Interestingly, around the same time this happened, the pharmaceutical industry was trying to get the upper limit of total cholesterol lowered from 200 to 190. That way, if your cholesterol level was 195, your doctor would recommend a statin medication “for your health.” This never happened, but the LDL was soon lowered – a whopping 38 points. Now a lipid panel of 190 total cholesterol, 65 HDL, 105 LDL, and 100 triglycerides, (a triglyceride makes up 1/5 of the total cholesterol, so 100 = 20 of the total points), which is excellent, is flagged as having a high LDL.
While LDL is considered the bad cholesterol as it in the cholesterol that attaches to tissues (heart and artery tissue), Gangemi explains what it is about LDL cholesterol that makes it harmful. It is the oxidized LDLs rather than LDLs per se that contributes to atherosclerosis and “cholesterol problems.” Free radicals, unhealthy fats, and a high carbohydrate diet cause the oxidation of the LDL particles.
Paul Jaminet, Ph.D. further explains LDL (low-density lipoproteins). LDL particles serve as your body’s scouts or sentinels, detecting foreign threats like germs. The LDL particle protein is very fragile and very easily oxidized. When it comes in contact with bacterial cell wall components, it quickly becomes oxidized LDL, which doesn’t get taken up by cells that are looking to take in fats. Instead, oxidized LDL gets take up by the white blood cells, and an appropriate immune response is mounted against the microbe that oxidized the LDL lipoprotein. That’s the reason oxidized LDL are associated with a lot of health problems. Its means you have a lot of “foreign” things that should not be inside you stimulating your immune system.
Gangemi goes on to explain more about oxidation of LDL particles. Free radical damage is often the result of lack of antioxidants in the body, such as vitamins A, C, and E but perhaps more importantly are all the healthy antioxidants found in fruits, vegetables, and herbs. Vitamin D is also a very important antioxidant – and one that won’t be well utilized by a low cholesterol body. Coenzyme Q10 is a very an important antioxidant needed by the heart and for the body to make energy. Statins (cholesterol meds) block CoQ10 from being made naturally in the body, therefore increasing free radical damage and further oxidizing LDLs. This is dangerous. The more stress one is under – physical, nutritional, and emotional – the more free radical damage your body will succumb to. (Exercising and statin use may be more harmful than helpful).The more oxidized the LDL particles become (and the smaller the LDL particles) the more damage they do and smaller, denser LDL particles oxidize more easily than large particles.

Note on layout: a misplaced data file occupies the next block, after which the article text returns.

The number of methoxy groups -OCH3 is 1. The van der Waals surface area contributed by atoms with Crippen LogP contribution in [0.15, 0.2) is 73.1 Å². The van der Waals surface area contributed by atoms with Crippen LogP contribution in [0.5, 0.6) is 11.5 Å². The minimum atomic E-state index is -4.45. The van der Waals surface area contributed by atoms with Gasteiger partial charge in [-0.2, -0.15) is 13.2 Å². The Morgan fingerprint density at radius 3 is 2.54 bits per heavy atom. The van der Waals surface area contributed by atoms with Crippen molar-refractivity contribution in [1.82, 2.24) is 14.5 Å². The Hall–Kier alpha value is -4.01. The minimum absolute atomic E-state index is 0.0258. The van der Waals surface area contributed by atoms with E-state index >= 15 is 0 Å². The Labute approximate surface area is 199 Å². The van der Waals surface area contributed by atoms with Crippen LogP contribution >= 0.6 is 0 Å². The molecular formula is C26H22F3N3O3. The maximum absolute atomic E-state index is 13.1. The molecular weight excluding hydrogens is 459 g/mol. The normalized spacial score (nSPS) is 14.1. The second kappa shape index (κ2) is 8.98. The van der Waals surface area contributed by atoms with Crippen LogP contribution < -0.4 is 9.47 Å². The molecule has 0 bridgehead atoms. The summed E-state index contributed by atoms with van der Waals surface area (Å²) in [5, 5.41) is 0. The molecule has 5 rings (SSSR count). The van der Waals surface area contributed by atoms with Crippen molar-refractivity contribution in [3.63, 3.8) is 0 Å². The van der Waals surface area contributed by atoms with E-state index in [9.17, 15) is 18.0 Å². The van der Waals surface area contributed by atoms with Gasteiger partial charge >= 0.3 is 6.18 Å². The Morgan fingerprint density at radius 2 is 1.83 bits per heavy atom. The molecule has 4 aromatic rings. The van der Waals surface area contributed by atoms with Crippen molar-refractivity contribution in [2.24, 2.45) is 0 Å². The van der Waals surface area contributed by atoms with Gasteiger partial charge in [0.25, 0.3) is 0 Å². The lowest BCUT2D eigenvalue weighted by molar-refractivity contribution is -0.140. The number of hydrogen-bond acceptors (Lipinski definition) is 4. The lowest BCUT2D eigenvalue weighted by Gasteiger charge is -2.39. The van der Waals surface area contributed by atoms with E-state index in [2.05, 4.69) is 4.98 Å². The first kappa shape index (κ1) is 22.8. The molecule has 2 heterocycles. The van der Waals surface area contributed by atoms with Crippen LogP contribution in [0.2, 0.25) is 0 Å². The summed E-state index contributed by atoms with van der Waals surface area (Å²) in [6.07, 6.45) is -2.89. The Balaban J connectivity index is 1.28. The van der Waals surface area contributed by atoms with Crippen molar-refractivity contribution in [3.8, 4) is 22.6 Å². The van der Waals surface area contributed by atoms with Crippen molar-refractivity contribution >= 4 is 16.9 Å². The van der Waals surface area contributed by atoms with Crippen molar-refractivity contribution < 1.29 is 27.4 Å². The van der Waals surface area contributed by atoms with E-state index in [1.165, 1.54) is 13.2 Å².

Unhealthy fats mean partially hydrogenated “trans” fats as well as all polyunsaturated vegetable oils – corn, soy, sunflower, safflower, peanut, cottonseed, and yes definitely canola. The main reason for these oils being considered unsafe is the highly processed nature that provides long shelf life and high smoke points.